Gay + Marriage = Conservative Divide

After months of debate around the coalition’s plans to legalise same-sex marriage, this week will see the first parliamentary debate of the marriage (same sex couples) bill.

Since the draft legislation to enable same-sex marriages was published, as expected, there has been a clear divide within the Conservative party. David Cameron has sparked fury with many of the parliamentary party, who will be getting a free vote on the legislation when it is debated in the Commons on Tuesday.

The new law, under the Marriage (Same Sex Couples) Bill, will permit same-sex couples to get married in both civil and religious ceremonies – where a religious institution has formally consented. It will also allow couples who have previously entered into civil partnerships to convert their relationship into a marriage. Cameron sees the introduction as the “Conservative party delivering the promise it made”.

The health secretary, Jeremy Hunt MP, a big supporter of reforms, said on Sunday: “Every year thousands of people choose to marry in a church rather than a register office because they believe marriage is sacred. Religious freedom is not just for heterosexuals – we should not deny anyone the right to make a lifelong commitment to another person in front of God if that is what they believe and that is what their church allows.”

Education Secretary Michael Gove MP wrote in the Mail on Sunday yesterday that he backs the proposal. Gove wrote:
“It’s wrong to say that because of how you love and who you love, you are not entitled to the same rights as others. It’s wrong because inequality is wrong. Marriage is not undermined by extending it to gay people – it is reinforced by including everyone equally.”

Yet, it is no secret that some members of the Conservative party are opposed to the move – even more so after it was made clear that there would be no inclusion of marriage tax breaks in next month’s budget.

Jeremy Wright MP said: “I will listen to the arguments in favour on Tuesday, but I am not persuaded by what I have heard so far.”

The main opposing argument here is religion. Cameron believes that gay marriage is a fundamental issue of equality and is determined to make it law. However, he is facing repercussions from within his own party and churches who believe it would challenge the institution of marriage by redefining it.

In a bid to reassure those who are sceptical, the Government has reiterated its commitment that no religious organisation, or individual minister of religion, will be forced to conduct same-sex marriages. By offering a quadruple-lock guarantee that the European court of human rights would not be allowed to interfere.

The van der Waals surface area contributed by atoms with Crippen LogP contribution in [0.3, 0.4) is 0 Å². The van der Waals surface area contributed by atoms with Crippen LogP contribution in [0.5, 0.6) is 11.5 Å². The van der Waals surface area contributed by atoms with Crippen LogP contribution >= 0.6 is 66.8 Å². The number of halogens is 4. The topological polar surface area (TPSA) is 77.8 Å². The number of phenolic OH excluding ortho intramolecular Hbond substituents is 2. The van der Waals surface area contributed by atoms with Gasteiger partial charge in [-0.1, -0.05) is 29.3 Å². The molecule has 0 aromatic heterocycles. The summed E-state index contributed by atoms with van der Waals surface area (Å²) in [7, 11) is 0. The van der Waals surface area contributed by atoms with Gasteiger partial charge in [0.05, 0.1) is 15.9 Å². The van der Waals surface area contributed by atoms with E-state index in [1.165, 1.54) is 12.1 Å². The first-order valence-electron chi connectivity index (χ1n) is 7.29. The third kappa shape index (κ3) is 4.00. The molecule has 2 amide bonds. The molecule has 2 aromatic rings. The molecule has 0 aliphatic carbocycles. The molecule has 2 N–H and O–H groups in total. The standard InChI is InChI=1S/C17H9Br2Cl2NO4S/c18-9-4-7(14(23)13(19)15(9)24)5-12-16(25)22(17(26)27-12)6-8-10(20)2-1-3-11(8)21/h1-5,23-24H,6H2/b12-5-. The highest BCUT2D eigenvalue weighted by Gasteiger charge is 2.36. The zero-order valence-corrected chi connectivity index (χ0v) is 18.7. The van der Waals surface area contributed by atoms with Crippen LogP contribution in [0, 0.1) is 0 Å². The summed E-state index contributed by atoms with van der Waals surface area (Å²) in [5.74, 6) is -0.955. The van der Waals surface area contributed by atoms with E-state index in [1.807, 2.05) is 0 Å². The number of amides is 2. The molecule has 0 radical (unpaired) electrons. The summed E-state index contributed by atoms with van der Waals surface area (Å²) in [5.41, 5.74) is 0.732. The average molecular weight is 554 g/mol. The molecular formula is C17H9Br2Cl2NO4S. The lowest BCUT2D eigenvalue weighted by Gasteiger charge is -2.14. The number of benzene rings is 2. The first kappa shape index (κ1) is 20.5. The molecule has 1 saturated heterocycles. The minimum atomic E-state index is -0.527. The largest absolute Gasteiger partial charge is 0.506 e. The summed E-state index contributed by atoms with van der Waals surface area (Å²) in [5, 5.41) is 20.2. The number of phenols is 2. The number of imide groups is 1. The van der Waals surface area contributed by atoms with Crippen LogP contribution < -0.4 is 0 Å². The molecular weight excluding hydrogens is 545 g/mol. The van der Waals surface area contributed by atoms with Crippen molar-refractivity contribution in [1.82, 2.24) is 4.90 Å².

Furthermore, the Church of England and the Church in Wales will be will be excluded from the new law, which could be seen as some sort of compromise to the naysayers.

Culture Secretary, Maria Miller MP said the Church of England and Church in Wales had “explicitly stated” their opposition to offering same-sex ceremonies, so the government would “explicitly state that it will be illegal for the Churches of England and Wales to marry same-sex couples”.

In a statement to MPs, she said the government wanted to strike a balance between the rights of gay couples and the rights of religious organisations.

But there is further concern that other professionals like teachers, hospital chaplains and the like, could be dismissed legally from their jobs if they were to oppose same-sex marriages due to their own personal beliefs.

Michael Gove MP has said that teachers will not face the sack if they object to promoting gay marriage.

However, despite these assurances, many Conservative MPs are still expected to vote against Cameron.

Cameron has also been sent a letter, signed by 25 chairmen or former chairmen of Conservative Party associations, warning that the policy will cause “significant damage” at the ballot box, according to the Sunday Telegraph.

We can only eagerly wait till Tuesday to find out what will happen. In reality, the question is, can the decision really tear the Conservatives apart? Everyone is bound to have an opinion and not everyone will agree – especially with controversial debates like this one. Giving same-sex couples the right to marry in a religious setting is something David Cameron hoped would win the party broader support. One would hope it is merely a difference of opinion amongst colleagues…but it seems, the issue risks splitting the party and alienating their core voters.  It has been speculated that of the 303 Conservative MPs, 114 are likely to vote against the proposal. Only 108 are in favour of it.

With the boundary review out the window and this Bill set to pass, David Cameron’s hopes of strengthening his majority in 2015 are looking increasingly remote.

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